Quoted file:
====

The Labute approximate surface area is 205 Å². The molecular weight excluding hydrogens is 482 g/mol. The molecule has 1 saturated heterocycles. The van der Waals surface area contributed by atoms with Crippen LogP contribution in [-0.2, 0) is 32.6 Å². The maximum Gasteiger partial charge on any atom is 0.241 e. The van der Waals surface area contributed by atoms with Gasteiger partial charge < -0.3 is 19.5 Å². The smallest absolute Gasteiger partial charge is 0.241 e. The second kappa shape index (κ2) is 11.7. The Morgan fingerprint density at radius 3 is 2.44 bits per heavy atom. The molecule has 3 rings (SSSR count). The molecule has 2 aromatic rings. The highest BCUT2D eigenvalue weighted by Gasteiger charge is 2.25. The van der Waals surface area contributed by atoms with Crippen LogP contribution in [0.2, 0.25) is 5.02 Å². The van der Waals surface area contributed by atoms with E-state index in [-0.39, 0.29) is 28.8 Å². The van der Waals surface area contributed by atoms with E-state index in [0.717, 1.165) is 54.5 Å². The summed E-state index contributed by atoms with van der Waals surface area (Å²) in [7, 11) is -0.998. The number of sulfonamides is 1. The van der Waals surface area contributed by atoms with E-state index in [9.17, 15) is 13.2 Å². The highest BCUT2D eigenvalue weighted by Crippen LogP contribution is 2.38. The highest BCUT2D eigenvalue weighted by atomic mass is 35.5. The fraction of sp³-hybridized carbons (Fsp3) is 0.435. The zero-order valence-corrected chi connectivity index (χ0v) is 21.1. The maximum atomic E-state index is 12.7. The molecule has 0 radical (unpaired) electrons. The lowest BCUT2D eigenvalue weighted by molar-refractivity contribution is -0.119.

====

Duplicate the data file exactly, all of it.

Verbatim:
The Labute approximate surface area is 205 Å². The molecular weight excluding hydrogens is 482 g/mol. The molecule has 1 saturated heterocycles. The van der Waals surface area contributed by atoms with Crippen LogP contribution in [-0.2, 0) is 32.6 Å². The maximum Gasteiger partial charge on any atom is 0.241 e. The van der Waals surface area contributed by atoms with Gasteiger partial charge < -0.3 is 19.5 Å². The smallest absolute Gasteiger partial charge is 0.241 e. The second kappa shape index (κ2) is 11.7. The Morgan fingerprint density at radius 3 is 2.44 bits per heavy atom. The molecule has 3 rings (SSSR count). The molecule has 2 aromatic rings. The highest BCUT2D eigenvalue weighted by Gasteiger charge is 2.25. The van der Waals surface area contributed by atoms with Crippen LogP contribution in [0.2, 0.25) is 5.02 Å². The van der Waals surface area contributed by atoms with E-state index in [-0.39, 0.29) is 28.8 Å². The van der Waals surface area contributed by atoms with E-state index in [0.717, 1.165) is 54.5 Å². The summed E-state index contributed by atoms with van der Waals surface area (Å²) in [7, 11) is -0.998. The number of sulfonamides is 1. The van der Waals surface area contributed by atoms with E-state index in [9.17, 15) is 13.2 Å². The highest BCUT2D eigenvalue weighted by Crippen LogP contribution is 2.38. The highest BCUT2D eigenvalue weighted by atomic mass is 35.5. The fraction of sp³-hybridized carbons (Fsp3) is 0.435. The zero-order valence-corrected chi connectivity index (χ0v) is 21.1. The maximum atomic E-state index is 12.7. The molecule has 0 radical (unpaired) electrons. The lowest BCUT2D eigenvalue weighted by molar-refractivity contribution is -0.119.